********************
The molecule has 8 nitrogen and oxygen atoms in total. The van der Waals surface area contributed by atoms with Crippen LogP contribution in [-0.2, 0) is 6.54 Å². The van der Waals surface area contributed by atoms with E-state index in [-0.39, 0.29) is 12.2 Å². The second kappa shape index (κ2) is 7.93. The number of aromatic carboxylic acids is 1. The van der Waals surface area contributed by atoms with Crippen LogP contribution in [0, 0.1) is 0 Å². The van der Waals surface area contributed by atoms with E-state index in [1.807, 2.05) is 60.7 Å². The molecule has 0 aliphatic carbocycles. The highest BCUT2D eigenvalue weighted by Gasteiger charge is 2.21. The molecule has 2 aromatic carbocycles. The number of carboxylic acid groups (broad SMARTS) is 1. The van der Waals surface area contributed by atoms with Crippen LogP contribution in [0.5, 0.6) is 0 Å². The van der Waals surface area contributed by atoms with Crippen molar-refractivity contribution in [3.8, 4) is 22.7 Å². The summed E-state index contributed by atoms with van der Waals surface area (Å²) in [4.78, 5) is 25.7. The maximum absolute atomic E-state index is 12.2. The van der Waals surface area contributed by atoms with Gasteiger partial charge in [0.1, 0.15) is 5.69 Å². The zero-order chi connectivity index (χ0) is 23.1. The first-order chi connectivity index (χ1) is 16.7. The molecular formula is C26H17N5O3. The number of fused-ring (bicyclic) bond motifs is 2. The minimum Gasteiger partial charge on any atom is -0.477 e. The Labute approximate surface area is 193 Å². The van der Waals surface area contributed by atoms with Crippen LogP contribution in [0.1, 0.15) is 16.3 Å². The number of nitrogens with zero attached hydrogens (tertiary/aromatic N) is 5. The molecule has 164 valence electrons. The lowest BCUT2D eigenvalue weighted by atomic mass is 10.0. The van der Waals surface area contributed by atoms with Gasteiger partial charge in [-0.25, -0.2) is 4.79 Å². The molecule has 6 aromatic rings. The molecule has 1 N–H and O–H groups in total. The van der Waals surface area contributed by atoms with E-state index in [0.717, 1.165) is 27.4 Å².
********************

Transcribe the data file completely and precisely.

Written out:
The molecule has 8 nitrogen and oxygen atoms in total. The van der Waals surface area contributed by atoms with Crippen LogP contribution in [-0.2, 0) is 6.54 Å². The van der Waals surface area contributed by atoms with E-state index in [-0.39, 0.29) is 12.2 Å². The second kappa shape index (κ2) is 7.93. The number of aromatic carboxylic acids is 1. The van der Waals surface area contributed by atoms with Crippen LogP contribution in [0, 0.1) is 0 Å². The van der Waals surface area contributed by atoms with E-state index in [1.807, 2.05) is 60.7 Å². The molecule has 0 aliphatic carbocycles. The highest BCUT2D eigenvalue weighted by Gasteiger charge is 2.21. The molecule has 2 aromatic carbocycles. The number of carboxylic acid groups (broad SMARTS) is 1. The van der Waals surface area contributed by atoms with Crippen LogP contribution in [0.5, 0.6) is 0 Å². The van der Waals surface area contributed by atoms with Crippen molar-refractivity contribution in [3.8, 4) is 22.7 Å². The summed E-state index contributed by atoms with van der Waals surface area (Å²) in [4.78, 5) is 25.7. The maximum absolute atomic E-state index is 12.2. The van der Waals surface area contributed by atoms with Gasteiger partial charge in [0.1, 0.15) is 5.69 Å². The zero-order chi connectivity index (χ0) is 23.1. The first-order chi connectivity index (χ1) is 16.7. The molecular formula is C26H17N5O3. The number of fused-ring (bicyclic) bond motifs is 2. The minimum Gasteiger partial charge on any atom is -0.477 e. The Labute approximate surface area is 193 Å². The van der Waals surface area contributed by atoms with Crippen LogP contribution in [0.1, 0.15) is 16.3 Å². The number of nitrogens with zero attached hydrogens (tertiary/aromatic N) is 5. The molecule has 164 valence electrons. The lowest BCUT2D eigenvalue weighted by atomic mass is 10.0. The van der Waals surface area contributed by atoms with Gasteiger partial charge in [-0.25, -0.2) is 4.79 Å². The molecule has 6 aromatic rings. The molecule has 1 N–H and O–H groups in total. The van der Waals surface area contributed by atoms with E-state index in [0.717, 1.165) is 27.4 Å².